We take a look at the latest apprenticeship standard for an Officer of the Watch (near Coastal). We explain what the role entails, so you can see if it might be a career on the water for you.

 

Liverpool has a proud maritime heritage. During the 19th century Liverpool was home to the busiest and wealthiest port in the world. In 1715, Thomas Steer’s Dock opened on the River Mersey as the world’s first ever commercial wet dock. Today, since 2007, Cruise Liverpool has welcomed over 500 cruise ships accommodating up to 100 ships and making Liverpool a world-leading trading port. Also, world-famous ferries have been crossing the River Mersey for over 800 years.

Maritime terminology is steeped in naval tradition. An Officer of the Watch (OOW) is someone who takes charge of a boat, or ship’s, safety, security and navigation during operations at sea and when it is in harbour. An OOW takes charge of a range of vessels typically used to transport cargo, passengers or crew. They can be commercial vessels or military vessels such as Royal Navy landing craft, tugs, fishing boats and workboats. So, what does ‘near coastal’ mean? Though you are on the water, you are working close to shore. You’ll be working in waters 150 miles from a safe haven on the coast of the UK and 30 miles from Ireland, designated by the Maritime and Coastguard Agency as ‘near coastal’.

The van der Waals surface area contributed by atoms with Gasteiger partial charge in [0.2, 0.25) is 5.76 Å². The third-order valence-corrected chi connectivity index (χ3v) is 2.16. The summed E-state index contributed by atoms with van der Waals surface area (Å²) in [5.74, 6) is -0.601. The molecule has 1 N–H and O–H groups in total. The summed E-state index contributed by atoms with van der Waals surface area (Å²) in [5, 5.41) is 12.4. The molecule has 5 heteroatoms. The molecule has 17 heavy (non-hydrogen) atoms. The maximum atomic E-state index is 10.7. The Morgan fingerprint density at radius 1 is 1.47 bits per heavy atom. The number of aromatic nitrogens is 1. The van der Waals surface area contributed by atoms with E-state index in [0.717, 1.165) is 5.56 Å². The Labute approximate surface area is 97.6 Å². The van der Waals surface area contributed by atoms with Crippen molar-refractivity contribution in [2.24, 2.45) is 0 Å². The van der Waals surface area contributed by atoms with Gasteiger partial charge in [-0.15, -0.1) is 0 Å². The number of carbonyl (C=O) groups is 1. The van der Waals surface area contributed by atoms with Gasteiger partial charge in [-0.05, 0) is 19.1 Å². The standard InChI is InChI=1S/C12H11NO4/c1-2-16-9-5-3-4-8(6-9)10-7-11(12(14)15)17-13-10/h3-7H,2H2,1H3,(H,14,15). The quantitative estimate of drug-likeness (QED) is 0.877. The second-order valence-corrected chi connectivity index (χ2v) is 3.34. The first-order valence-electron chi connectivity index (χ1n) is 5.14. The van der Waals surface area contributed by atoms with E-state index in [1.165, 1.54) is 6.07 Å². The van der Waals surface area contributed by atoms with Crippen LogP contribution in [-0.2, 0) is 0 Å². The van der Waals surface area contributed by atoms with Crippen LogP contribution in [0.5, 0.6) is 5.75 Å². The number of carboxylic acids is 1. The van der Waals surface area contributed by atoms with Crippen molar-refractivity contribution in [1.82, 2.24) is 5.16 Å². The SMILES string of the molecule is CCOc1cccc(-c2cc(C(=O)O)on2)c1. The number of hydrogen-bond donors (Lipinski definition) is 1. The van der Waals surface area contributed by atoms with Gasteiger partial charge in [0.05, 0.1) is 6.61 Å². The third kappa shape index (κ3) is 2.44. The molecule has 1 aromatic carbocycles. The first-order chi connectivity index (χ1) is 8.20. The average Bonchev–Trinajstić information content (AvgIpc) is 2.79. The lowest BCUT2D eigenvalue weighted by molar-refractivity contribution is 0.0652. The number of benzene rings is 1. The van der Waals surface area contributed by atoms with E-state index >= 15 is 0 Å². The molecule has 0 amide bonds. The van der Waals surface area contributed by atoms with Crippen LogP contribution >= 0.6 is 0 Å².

You’ll find that the type and size and use of vessel you work on can be different. This means you are likely to have different responsibilities on each of them. You’ll have to make key decisions, often in rapidly changing situations, that impacts directly on the safety of all those on-board and the protection of the marine environment. You’ll work closely with the Captain of the vessel and other navigational and engineering officers. You could also find yourself working with colleagues on the shore, seafarers on other vessels and even personnel on oil rigs. You are also likely to interact with: vessel owners; senior managers; port and navigational authorities; technical and safety standards organisations; Coastguard Officers and other Search and Rescue professionals.

This is not a nine to five job. Expect your working patterns to vary considerably. You are likely to be working for several weeks at a time on board, at any time of day or night, in all weathers. Lengthy operations at sea are followed potentially by a similar length of leave.

If you would like further information on apprenticeships and how to apply for them, talk to the Apprenticeship Support by Be More Team They provide impartial information and advice on apprenticeships across the Liverpool City Region.